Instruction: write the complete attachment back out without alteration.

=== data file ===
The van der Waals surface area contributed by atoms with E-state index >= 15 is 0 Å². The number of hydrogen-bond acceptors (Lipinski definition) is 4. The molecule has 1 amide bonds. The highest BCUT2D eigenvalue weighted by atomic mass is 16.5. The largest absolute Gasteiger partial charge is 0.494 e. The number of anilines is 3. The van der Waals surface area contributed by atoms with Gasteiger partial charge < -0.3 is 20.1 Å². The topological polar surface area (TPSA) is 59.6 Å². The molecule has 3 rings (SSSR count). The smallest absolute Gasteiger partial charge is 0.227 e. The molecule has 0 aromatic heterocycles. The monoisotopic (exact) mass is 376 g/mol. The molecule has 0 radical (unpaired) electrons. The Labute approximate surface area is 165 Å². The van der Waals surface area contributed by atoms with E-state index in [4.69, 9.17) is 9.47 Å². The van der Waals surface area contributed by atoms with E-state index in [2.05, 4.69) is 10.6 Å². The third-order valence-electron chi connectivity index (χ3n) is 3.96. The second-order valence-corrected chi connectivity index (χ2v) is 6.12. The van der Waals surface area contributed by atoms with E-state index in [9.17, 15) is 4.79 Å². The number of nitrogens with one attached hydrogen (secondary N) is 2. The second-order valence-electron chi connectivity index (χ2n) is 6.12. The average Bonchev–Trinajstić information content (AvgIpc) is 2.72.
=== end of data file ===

The van der Waals surface area contributed by atoms with E-state index >= 15 is 0 Å². The number of hydrogen-bond acceptors (Lipinski definition) is 4. The molecule has 1 amide bonds. The highest BCUT2D eigenvalue weighted by atomic mass is 16.5. The largest absolute Gasteiger partial charge is 0.494 e. The number of anilines is 3. The van der Waals surface area contributed by atoms with Gasteiger partial charge < -0.3 is 20.1 Å². The topological polar surface area (TPSA) is 59.6 Å². The molecule has 3 rings (SSSR count). The smallest absolute Gasteiger partial charge is 0.227 e. The molecule has 0 aromatic heterocycles. The monoisotopic (exact) mass is 376 g/mol. The molecule has 0 radical (unpaired) electrons. The Labute approximate surface area is 165 Å². The van der Waals surface area contributed by atoms with E-state index in [4.69, 9.17) is 9.47 Å². The van der Waals surface area contributed by atoms with E-state index in [2.05, 4.69) is 10.6 Å². The third-order valence-electron chi connectivity index (χ3n) is 3.96. The second-order valence-corrected chi connectivity index (χ2v) is 6.12. The van der Waals surface area contributed by atoms with E-state index in [9.17, 15) is 4.79 Å². The number of nitrogens with one attached hydrogen (secondary N) is 2. The second-order valence-electron chi connectivity index (χ2n) is 6.12. The average Bonchev–Trinajstić information content (AvgIpc) is 2.72.